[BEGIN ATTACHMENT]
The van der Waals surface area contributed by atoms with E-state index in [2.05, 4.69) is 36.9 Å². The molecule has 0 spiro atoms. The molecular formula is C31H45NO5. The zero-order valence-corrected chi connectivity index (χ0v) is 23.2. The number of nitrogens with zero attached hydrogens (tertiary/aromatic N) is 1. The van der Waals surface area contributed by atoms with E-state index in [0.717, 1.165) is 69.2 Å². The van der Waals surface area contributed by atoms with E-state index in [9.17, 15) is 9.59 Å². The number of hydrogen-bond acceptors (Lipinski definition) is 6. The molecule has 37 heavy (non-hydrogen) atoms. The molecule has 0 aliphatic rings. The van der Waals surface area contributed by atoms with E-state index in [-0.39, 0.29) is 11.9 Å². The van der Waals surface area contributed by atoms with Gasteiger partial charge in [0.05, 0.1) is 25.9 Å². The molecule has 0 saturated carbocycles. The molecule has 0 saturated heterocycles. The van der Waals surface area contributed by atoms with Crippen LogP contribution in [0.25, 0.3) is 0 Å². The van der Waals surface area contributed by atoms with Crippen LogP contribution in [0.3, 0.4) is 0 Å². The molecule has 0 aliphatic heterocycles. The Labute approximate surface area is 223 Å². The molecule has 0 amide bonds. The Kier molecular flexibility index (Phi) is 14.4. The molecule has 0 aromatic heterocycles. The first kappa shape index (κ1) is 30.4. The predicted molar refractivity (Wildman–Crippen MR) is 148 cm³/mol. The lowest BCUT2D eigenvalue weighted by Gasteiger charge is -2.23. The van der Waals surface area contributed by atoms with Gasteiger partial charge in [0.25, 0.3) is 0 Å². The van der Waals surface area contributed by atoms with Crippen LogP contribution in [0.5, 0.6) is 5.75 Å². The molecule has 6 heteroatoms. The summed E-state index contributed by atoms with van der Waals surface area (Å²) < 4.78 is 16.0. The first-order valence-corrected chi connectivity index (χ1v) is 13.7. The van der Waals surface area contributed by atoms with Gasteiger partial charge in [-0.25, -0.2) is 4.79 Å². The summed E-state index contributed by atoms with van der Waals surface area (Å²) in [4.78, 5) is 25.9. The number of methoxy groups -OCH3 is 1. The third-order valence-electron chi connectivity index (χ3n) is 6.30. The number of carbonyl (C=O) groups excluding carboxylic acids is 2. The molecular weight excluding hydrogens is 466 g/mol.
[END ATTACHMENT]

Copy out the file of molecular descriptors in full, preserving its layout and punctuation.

The van der Waals surface area contributed by atoms with E-state index in [2.05, 4.69) is 36.9 Å². The molecule has 0 spiro atoms. The molecular formula is C31H45NO5. The zero-order valence-corrected chi connectivity index (χ0v) is 23.2. The number of nitrogens with zero attached hydrogens (tertiary/aromatic N) is 1. The van der Waals surface area contributed by atoms with E-state index in [0.717, 1.165) is 69.2 Å². The van der Waals surface area contributed by atoms with E-state index in [9.17, 15) is 9.59 Å². The number of hydrogen-bond acceptors (Lipinski definition) is 6. The molecule has 37 heavy (non-hydrogen) atoms. The molecule has 0 aliphatic rings. The van der Waals surface area contributed by atoms with E-state index in [-0.39, 0.29) is 11.9 Å². The van der Waals surface area contributed by atoms with Gasteiger partial charge in [0.05, 0.1) is 25.9 Å². The molecule has 0 saturated carbocycles. The molecule has 0 saturated heterocycles. The van der Waals surface area contributed by atoms with Crippen LogP contribution in [0.25, 0.3) is 0 Å². The van der Waals surface area contributed by atoms with Crippen LogP contribution in [0.3, 0.4) is 0 Å². The molecule has 0 aliphatic heterocycles. The Labute approximate surface area is 223 Å². The molecule has 0 amide bonds. The Kier molecular flexibility index (Phi) is 14.4. The molecule has 0 aromatic heterocycles. The first kappa shape index (κ1) is 30.4. The predicted molar refractivity (Wildman–Crippen MR) is 148 cm³/mol. The lowest BCUT2D eigenvalue weighted by Gasteiger charge is -2.23. The van der Waals surface area contributed by atoms with Gasteiger partial charge in [0.25, 0.3) is 0 Å². The van der Waals surface area contributed by atoms with Crippen LogP contribution in [0.5, 0.6) is 5.75 Å². The molecule has 6 heteroatoms. The summed E-state index contributed by atoms with van der Waals surface area (Å²) < 4.78 is 16.0. The first-order valence-corrected chi connectivity index (χ1v) is 13.7. The van der Waals surface area contributed by atoms with Gasteiger partial charge in [-0.25, -0.2) is 4.79 Å². The summed E-state index contributed by atoms with van der Waals surface area (Å²) in [4.78, 5) is 25.9. The number of methoxy groups -OCH3 is 1. The third-order valence-electron chi connectivity index (χ3n) is 6.30. The number of carbonyl (C=O) groups excluding carboxylic acids is 2. The molecular weight excluding hydrogens is 466 g/mol.